edited by A. C. Brown and Robert G. Crourse, 360 pp, with illus, $41.95, New York, Praeger Publishers, 1980.
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This book is composed of an assortment of chapters representing diverse subjects that were presented at the Second Human Hair Symposium in 1978. It is divided into four parts that vary from excellent in some aspects to lesser quality in other aspects. While the book's title implies a promise of some thread of coherent relationships among hair, its trace elements, and human illness, after finishing the book, the reader may wonder what directional lesson was actually intended.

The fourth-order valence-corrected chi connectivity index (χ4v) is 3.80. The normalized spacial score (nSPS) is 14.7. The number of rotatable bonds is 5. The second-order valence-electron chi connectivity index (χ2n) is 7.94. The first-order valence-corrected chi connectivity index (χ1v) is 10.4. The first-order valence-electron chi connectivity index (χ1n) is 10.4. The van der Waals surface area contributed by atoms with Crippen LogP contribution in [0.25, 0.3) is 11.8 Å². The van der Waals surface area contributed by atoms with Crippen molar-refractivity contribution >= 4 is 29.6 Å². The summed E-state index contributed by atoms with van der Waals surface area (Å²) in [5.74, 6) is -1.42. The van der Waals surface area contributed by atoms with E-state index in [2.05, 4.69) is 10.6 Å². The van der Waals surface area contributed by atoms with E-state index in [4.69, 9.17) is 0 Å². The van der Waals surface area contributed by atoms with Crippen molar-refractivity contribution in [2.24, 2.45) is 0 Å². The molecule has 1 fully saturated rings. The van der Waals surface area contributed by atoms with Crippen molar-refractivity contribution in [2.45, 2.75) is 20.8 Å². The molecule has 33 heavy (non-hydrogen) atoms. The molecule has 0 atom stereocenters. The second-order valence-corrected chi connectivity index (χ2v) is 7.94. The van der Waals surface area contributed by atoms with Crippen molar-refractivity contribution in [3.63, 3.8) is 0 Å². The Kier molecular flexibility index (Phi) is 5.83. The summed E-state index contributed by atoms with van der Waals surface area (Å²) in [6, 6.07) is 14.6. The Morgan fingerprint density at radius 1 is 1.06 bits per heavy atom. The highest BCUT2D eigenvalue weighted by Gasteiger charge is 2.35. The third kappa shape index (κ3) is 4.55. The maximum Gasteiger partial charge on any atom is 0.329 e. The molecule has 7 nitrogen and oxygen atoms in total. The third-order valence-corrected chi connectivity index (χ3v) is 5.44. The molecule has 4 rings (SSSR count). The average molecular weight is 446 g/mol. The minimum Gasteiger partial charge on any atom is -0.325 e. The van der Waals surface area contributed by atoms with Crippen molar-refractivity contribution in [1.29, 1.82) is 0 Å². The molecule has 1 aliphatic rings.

Part 1, accounting for approximately one third of the book, has its principal value in the definition of techniques and methods for the analysis of trace elements and metals in hair. Some studies in this part include data on the scalp hair content of some materials (eg, arsenic, lead, and mercury, among others), which are correlated with the donors' estimated environmental exposures to these materials. Such analyses seem to provide credible conclusions that
Scott EV. Hair Trace Elements and Human Illness. Arch Dermatol. 1981;117(7):448. doi:10.1001/archderm.1981.01650070076038